New to ST, what order to connect devices?


I’m new to ST, in fact, my hub and devices will not be here for another day or two. I would like to get a little head start on things and was wondering if there was a certain order that devices should be connected to make things easier. Here is what I have on the way right now:

The Hub
3x Arlo cameras
1x Sensative Strip
1x Aeotec Siren Gen5

Another question is, how do I get the Strip to trigger the Siren? IS that something that ST will walk me though fairly easy?

Thank you for your time and help,


Thanks for all the help Robin!


You’ve already gotten lots of great advice. :sunglasses:

The only thing I would change, and this is just because I’m picky about network efficiency since I used to work as a network engineer, would be to add the siren to the network before you add the sensative.

Both of these are Z wave devices. The siren plugs in, which means it can act as a “repeater” which helps pass messages along to the hub.

Battery operated devices do not generally act as repeaters, because it would use up too much battery life.

If you’ve added the siren first, then the strip will be able to use it as a repeater. It might not need to, depending on the physical location in your home, but it’s just a good practice. More about setting up an efficient network here (this is a clickable link):

As far as having the siren sound when the sensor detects the door open, that’s quite easy. There are many different ways to do it in SmartThings. most people would probably use smart home monitor, which has an " alert with sirens" feature. :rotating_light:

Here’s the official article on that feature:


Thanks for the additional info JD. The strip and siren will be at opposite ends and levels of the house, so the siren will not help as a repeater to the strip… but that’ is still great info to know. I might actually order some light switches or plug to use as repeaters.

And now that I know about the repeater thing and how it only works for one protocol, I’ll be sure to include that as part of my purchasing decision.

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Would kicking off a Zwave network repair after adding all devices rebuild the network by using the repeaters as efficiently as possible?

Yes, that’s also a recommended practice that’s mentioned in the FAQ I linked to above. It’s in point 9.

The only thing is it can take a while before you see the efficiencies from the network repair utility, so typically a field tech will tell you to wait until the next day to see improvements. Which can be really frustrating if you’re just setting up your network for the first time.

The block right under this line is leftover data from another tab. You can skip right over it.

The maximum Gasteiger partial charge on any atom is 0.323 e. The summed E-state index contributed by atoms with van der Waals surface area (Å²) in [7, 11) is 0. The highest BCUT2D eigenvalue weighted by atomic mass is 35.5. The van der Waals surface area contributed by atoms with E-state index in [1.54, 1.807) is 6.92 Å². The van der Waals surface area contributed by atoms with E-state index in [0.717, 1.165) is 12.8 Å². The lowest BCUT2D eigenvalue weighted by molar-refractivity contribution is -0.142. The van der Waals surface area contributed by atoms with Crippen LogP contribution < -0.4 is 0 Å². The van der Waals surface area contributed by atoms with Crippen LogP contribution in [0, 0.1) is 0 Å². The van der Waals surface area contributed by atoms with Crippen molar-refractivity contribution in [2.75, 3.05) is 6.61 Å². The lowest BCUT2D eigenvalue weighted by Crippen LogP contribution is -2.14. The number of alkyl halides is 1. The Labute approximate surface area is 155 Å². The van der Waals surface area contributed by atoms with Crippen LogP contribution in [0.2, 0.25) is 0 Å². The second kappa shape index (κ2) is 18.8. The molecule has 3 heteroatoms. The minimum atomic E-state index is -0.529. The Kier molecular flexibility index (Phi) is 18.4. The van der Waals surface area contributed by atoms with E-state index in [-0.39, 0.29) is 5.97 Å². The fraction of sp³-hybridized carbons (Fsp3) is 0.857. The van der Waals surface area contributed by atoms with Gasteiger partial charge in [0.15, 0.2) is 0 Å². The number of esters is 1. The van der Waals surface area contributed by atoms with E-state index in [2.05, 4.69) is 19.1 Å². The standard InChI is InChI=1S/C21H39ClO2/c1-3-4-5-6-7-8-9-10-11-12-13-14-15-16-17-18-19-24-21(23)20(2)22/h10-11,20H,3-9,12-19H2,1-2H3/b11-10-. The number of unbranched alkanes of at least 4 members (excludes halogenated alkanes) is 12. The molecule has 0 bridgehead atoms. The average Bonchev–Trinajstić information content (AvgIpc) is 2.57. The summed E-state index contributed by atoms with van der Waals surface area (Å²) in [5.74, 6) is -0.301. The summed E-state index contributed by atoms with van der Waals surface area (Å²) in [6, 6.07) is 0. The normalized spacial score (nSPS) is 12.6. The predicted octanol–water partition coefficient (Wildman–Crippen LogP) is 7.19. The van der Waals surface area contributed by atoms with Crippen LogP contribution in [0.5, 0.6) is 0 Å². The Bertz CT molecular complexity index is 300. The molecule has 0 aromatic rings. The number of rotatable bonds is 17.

So it’s a little better if you go ahead and lay down the backbone first when you’re setting up your initial install. Also, it will tend to make you think about exactly where the repeaters are and if you might want to change the layout a little. If you do it this way, it’s quite common for people to say “oh maybe I should use a zigbee pocket socket on this wall instead of the Z wave one.” Same devices, just placed a little differently.

So as far as first time set up, if it was me, I would lay down the backbone first by installing all the repeaters first, beginning with the ones closest to the hub and working outwards. Then go back and install all the battery powered devices.

But there’s no harm done if you just install room by room and then at the end do A zigbee heal and run the Z wave repair utility. It’s just your network might be a little flaky until the next day, and again, I don’t like to see new people get frustrated over something that could’ve been easily avoided. :sunglasses:

I’ve only seen one report in the forums from someone who said that after they did a heal none of the zigbee devices responded. But this was at a time when a lot of people reporting problems with zigbee devices, and I believe the person did the heal because they were having problems already. So I can’t say for sure, obviously, but I don’t think the heal was the sole contributing factor.

Best practices per the independent standard are to update the neighbor tables as part of regular maintenance. For example, some of SmartThings’ competitors do an automatic zwave repair every night. Others recommend one once a week. It’s just a way of making sure that all the devices are functioning optimally.

That said, at one point in the summer of 2016 some SmartThings support staff were telling people that a zwave repair could make things worse in some situations. There’s absolutely no way that should be true for a certified Z wave controller. It should always be a “can’t hurt, might help” kind of thing. So I can only assume that there’s something strange about the cloud-based platform architecture that can lead to this conclusion.

I will note that since the issue was first raised, support no longer seems to say that. (Which is good, because it was giving me a headache. :stuck_out_tongue_winking_eye:) but again, once you introduce the cloud and various sync issues, who knows?

So I can’t tell you what’s the best thing to do for a SmartThings account. You can check with support if you have any concerns. General best practices for a Z wave or zigbee system would be to include these updates as part of periodic maintenance.

One thing I can say is that if you add a new Z wave repeating device to your existing network and you don’t do a zwave repair a lot of the other devices are not going to know it exists. So that’s not going to help your network efficiency very much. :wink:

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How long it will take just depends on the complexity of your network. It’s really hard to say. Once you’ve run it the first time, you should know about how long it will take in the future. SmartThings support says it’s typically 15 minutes.

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Now worries man. At this early stage, all info is good info.